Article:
123

I have a Data Frame column with numeric values:

df['percentage'].head()
46.5
44.2
100.0
42.12

I want to see the column as bin counts:

bins = [0, 1, 5, 10, 25, 50, 100]

How can I get the result as bins with their value counts?

[0, 1] bin amount
[1, 5] etc 
[5, 10] etc 
......
232

You can use pandas.cut:

bins = [0, 1, 5, 10, 25, 50, 100]
df['binned'] = pd.cut(df['percentage'], bins)
print (df)
   percentage     binned
0       46.50   (25, 50]
1       44.20   (25, 50]
2      100.00  (50, 100]
3       42.12   (25, 50]

bins = [0, 1, 5, 10, 25, 50, 100]
labels = [1,2,3,4,5,6]
df['binned'] = pd.cut(df['percentage'], bins=bins, labels=labels)
print (df)
   percentage binned
0       46.50      5
1       44.20      5
2      100.00      6
3       42.12      5

Or numpy.searchsorted:

bins = [0, 1, 5, 10, 25, 50, 100]
df['binned'] = np.searchsorted(bins, df['percentage'].values)
print (df)
   percentage  binned
0       46.50       5
1       44.20       5
2      100.00       6
3       42.12       5

...and then value_counts or groupby and aggregate size:

s = pd.cut(df['percentage'], bins=bins).value_counts()
print (s)
(25, 50]     3
(50, 100]    1
(10, 25]     0
(5, 10]      0
(1, 5]       0
(0, 1]       0
Name: percentage, dtype: int64

s = df.groupby(pd.cut(df['percentage'], bins=bins)).size()
print (s)
percentage
(0, 1]       0
(1, 5]       0
(5, 10]      0
(10, 25]     0
(25, 50]     3
(50, 100]    1
dtype: int64

By default cut return categorical.

Series methods like Series.value_counts() will use all categories, even if some categories are not present in the data, operations in categorical.

Is this answer outdated?
|
5
  • without bins = [0, 1, 5, 10, 25, 50, 100], can I just say create 5 bins and it will cut it by average cut? for example, i have 110 records, i want to cut them into 5 bins with 22 records in each bin. – qqqwww May 30 '18 at 18:38
  • 2
    @qqqwww - NOt sure if understand, do you think qcut? link – jezrael May 30 '18 at 18:41
  • @qqqwww to do that, pd.cut example in its page shows it : pd.cut(np.array([1, 7, 5, 4, 6, 3]), 3) will cut the array into 3 equal parts. – Ayan Mitra Jul 21 '20 at 12:22
  • @jezreal can you suggest how to compute the mean of each bins also ? – Ayan Mitra Jul 21 '20 at 12:47
  • 1
    @AyanMitra - Do you think df.groupby(pd.cut(df['percentage'], bins=bins)).mean() ? – jezrael Jul 21 '20 at 12:48
13

Using numba module for speed up.

On big datasets (500k >) pd.cut can be quite slow for binning data.

I wrote my own function in numba with just in time compilation, which is roughly 6x faster:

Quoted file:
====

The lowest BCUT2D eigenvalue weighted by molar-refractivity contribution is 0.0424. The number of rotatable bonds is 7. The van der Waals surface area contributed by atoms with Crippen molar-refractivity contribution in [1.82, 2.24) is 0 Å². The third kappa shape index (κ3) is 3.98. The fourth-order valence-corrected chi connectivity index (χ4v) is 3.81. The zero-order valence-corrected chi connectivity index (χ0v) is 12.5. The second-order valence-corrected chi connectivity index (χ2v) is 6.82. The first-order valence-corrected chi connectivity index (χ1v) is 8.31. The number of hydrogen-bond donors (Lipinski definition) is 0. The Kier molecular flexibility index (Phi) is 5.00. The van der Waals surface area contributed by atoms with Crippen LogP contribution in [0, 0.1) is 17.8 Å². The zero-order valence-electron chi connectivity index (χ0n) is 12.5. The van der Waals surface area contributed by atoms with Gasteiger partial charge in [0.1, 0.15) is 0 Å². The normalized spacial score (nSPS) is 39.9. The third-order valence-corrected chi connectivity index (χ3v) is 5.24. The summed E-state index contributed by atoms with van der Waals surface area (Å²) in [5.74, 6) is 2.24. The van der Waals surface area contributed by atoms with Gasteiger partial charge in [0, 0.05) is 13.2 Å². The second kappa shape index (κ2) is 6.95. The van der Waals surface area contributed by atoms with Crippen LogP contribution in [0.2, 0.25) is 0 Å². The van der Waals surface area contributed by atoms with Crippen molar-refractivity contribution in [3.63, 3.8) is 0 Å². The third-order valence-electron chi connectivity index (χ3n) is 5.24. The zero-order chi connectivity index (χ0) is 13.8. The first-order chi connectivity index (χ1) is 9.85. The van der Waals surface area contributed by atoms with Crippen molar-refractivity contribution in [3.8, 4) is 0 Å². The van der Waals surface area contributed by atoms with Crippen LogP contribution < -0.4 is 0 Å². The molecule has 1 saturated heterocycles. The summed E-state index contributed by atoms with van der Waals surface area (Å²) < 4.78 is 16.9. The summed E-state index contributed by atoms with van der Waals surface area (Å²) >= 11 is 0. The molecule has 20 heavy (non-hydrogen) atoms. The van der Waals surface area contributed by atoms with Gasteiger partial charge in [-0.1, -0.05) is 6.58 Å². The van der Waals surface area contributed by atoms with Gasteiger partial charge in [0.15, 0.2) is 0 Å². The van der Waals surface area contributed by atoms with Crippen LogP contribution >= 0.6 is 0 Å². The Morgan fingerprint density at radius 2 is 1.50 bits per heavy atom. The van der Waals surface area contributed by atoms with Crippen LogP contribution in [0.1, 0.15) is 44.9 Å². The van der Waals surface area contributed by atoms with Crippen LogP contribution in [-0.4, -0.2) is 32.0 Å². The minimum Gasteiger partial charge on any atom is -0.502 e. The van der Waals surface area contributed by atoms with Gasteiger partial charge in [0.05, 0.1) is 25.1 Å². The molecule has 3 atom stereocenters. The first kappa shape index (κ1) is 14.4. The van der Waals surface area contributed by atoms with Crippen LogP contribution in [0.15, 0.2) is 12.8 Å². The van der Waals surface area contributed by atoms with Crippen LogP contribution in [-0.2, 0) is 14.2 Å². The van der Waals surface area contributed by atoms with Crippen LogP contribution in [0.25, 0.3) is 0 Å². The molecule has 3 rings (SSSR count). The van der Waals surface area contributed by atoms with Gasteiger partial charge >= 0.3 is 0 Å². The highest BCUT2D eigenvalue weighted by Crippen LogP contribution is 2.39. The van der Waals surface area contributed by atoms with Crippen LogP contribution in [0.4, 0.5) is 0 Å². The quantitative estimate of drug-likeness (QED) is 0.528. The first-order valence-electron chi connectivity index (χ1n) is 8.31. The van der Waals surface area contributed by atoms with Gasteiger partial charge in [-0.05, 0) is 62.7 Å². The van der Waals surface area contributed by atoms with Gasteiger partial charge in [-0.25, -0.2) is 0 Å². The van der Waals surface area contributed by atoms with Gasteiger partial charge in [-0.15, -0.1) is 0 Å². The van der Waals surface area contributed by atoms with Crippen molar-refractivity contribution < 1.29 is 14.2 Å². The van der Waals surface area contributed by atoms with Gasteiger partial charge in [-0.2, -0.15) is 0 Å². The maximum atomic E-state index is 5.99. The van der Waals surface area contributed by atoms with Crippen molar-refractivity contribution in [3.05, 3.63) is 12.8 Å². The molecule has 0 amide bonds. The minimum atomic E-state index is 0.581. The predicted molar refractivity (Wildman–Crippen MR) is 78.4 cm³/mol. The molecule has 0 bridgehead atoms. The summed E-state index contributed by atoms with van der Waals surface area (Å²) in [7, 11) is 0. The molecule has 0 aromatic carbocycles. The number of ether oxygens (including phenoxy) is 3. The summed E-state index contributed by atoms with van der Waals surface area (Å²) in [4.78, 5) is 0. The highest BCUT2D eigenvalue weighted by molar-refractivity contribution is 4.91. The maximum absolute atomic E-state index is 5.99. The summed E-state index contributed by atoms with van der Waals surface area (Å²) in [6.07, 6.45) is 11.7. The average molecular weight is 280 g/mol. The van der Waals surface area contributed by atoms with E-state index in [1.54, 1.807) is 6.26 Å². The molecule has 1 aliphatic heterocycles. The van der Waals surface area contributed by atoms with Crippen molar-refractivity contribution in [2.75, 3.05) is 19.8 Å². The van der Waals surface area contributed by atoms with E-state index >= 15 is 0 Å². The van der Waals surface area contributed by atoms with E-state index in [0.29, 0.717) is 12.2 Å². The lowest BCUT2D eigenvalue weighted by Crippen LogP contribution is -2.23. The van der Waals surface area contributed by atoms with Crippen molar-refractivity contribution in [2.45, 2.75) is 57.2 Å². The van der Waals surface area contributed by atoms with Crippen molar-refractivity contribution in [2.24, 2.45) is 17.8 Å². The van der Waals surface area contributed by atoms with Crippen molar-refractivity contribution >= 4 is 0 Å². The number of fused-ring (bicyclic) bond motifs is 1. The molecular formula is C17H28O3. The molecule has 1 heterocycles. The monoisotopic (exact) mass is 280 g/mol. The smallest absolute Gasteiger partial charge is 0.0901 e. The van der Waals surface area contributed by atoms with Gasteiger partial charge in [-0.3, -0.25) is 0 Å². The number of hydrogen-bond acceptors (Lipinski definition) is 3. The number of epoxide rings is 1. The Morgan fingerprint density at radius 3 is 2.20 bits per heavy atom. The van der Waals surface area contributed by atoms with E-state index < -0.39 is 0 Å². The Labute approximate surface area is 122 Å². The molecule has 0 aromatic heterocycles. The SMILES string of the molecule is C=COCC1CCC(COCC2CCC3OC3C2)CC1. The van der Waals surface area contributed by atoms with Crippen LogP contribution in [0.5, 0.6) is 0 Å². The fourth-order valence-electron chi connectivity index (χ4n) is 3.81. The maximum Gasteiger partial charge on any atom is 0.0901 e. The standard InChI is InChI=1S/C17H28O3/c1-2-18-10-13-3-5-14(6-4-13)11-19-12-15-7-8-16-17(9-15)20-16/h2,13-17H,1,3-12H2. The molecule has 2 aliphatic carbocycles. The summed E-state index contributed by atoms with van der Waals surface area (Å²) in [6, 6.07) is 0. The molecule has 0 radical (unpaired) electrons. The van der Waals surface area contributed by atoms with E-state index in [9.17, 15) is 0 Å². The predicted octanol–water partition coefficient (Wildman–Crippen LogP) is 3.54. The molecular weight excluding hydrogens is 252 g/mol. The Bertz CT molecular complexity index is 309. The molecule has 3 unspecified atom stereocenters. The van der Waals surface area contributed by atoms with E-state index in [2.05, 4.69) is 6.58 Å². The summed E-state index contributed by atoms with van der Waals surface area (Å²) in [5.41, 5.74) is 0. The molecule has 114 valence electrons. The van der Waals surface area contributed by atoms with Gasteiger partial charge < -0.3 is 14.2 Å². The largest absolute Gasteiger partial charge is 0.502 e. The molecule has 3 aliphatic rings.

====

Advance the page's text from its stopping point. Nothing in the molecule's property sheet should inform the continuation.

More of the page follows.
from numba import njit

@njit
def cut(arr):
    bins = np.empty(arr.shape[0])
    for idx, x in enumerate(arr):
        if (x >= 0) & (x < 1):
            bins[idx] = 1
        elif (x >= 1) & (x < 5):
            bins[idx] = 2
        elif (x >= 5) & (x < 10):
            bins[idx] = 3
        elif (x >= 10) & (x < 25):
            bins[idx] = 4
        elif (x >= 25) & (x < 50):
            bins[idx] = 5
        elif (x >= 50) & (x < 100):
            bins[idx] = 6
        else:
            bins[idx] = 7
            
    return bins
cut(df['percentage'].to_numpy())

# array([5., 5., 7., 5.])

Optional: you can also map it to bins as strings:

a = cut(df['percentage'].to_numpy())

conversion_dict = {1: 'bin1',
                   2: 'bin2',
                   3: 'bin3',
                   4: 'bin4',
                   5: 'bin5',
                   6: 'bin6',
                   7: 'bin7'}

bins = list(map(conversion_dict.get, a))

# ['bin5', 'bin5', 'bin7', 'bin5']

Speed comparison:

# create dataframe of 8 million rows for testing
dfbig = pd.concat([df]*2000000, ignore_index=True)

dfbig.shape

# (8000000, 1)
%%timeit
cut(dfbig['percentage'].to_numpy())

# 38 ms ± 616 µs per loop (mean ± std. dev. of 7 runs, 10 loops each)
%%timeit
bins = [0, 1, 5, 10, 25, 50, 100]
labels = [1,2,3,4,5,6]
pd.cut(dfbig['percentage'], bins=bins, labels=labels)

# 215 ms ± 9.76 ms per loop (mean ± std. dev. of 7 runs, 10 loops each)
Is this answer outdated?
|

Your Answer

By clicking “Post Your Answer”, you agree to our terms of service, privacy policy and cookie policy

Not the answer you're looking for? Browse other questions tagged or ask your own question.